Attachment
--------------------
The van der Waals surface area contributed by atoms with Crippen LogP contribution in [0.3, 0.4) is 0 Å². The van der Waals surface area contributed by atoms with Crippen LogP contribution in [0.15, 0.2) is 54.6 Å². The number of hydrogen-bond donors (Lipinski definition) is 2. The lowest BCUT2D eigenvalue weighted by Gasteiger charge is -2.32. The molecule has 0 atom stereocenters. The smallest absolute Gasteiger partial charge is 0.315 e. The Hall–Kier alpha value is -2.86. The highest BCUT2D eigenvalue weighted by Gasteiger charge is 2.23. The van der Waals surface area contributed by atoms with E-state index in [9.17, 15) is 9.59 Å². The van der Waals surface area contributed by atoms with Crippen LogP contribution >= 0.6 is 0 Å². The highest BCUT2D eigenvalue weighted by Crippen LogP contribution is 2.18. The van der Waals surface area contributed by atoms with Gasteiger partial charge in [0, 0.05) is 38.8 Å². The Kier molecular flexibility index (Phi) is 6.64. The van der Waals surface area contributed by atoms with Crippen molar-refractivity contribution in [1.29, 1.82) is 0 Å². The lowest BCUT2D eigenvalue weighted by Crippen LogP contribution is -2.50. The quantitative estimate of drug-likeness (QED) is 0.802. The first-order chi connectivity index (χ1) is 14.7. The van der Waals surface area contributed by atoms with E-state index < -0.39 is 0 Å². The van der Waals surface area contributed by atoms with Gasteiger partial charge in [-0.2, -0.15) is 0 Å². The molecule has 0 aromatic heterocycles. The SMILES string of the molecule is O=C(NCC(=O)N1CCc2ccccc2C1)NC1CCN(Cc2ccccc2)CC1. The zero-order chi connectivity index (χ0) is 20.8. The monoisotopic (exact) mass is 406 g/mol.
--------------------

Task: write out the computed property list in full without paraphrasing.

The van der Waals surface area contributed by atoms with Crippen LogP contribution in [0.3, 0.4) is 0 Å². The van der Waals surface area contributed by atoms with Crippen LogP contribution in [0.15, 0.2) is 54.6 Å². The number of hydrogen-bond donors (Lipinski definition) is 2. The lowest BCUT2D eigenvalue weighted by Gasteiger charge is -2.32. The molecule has 0 atom stereocenters. The smallest absolute Gasteiger partial charge is 0.315 e. The Hall–Kier alpha value is -2.86. The highest BCUT2D eigenvalue weighted by Gasteiger charge is 2.23. The van der Waals surface area contributed by atoms with E-state index in [9.17, 15) is 9.59 Å². The van der Waals surface area contributed by atoms with Crippen LogP contribution >= 0.6 is 0 Å². The highest BCUT2D eigenvalue weighted by Crippen LogP contribution is 2.18. The van der Waals surface area contributed by atoms with Gasteiger partial charge in [0, 0.05) is 38.8 Å². The Kier molecular flexibility index (Phi) is 6.64. The van der Waals surface area contributed by atoms with Crippen molar-refractivity contribution in [1.29, 1.82) is 0 Å². The lowest BCUT2D eigenvalue weighted by Crippen LogP contribution is -2.50. The quantitative estimate of drug-likeness (QED) is 0.802. The first-order chi connectivity index (χ1) is 14.7. The van der Waals surface area contributed by atoms with E-state index < -0.39 is 0 Å². The van der Waals surface area contributed by atoms with Gasteiger partial charge in [-0.2, -0.15) is 0 Å². The molecule has 0 aromatic heterocycles. The SMILES string of the molecule is O=C(NCC(=O)N1CCc2ccccc2C1)NC1CCN(Cc2ccccc2)CC1. The zero-order chi connectivity index (χ0) is 20.8. The monoisotopic (exact) mass is 406 g/mol.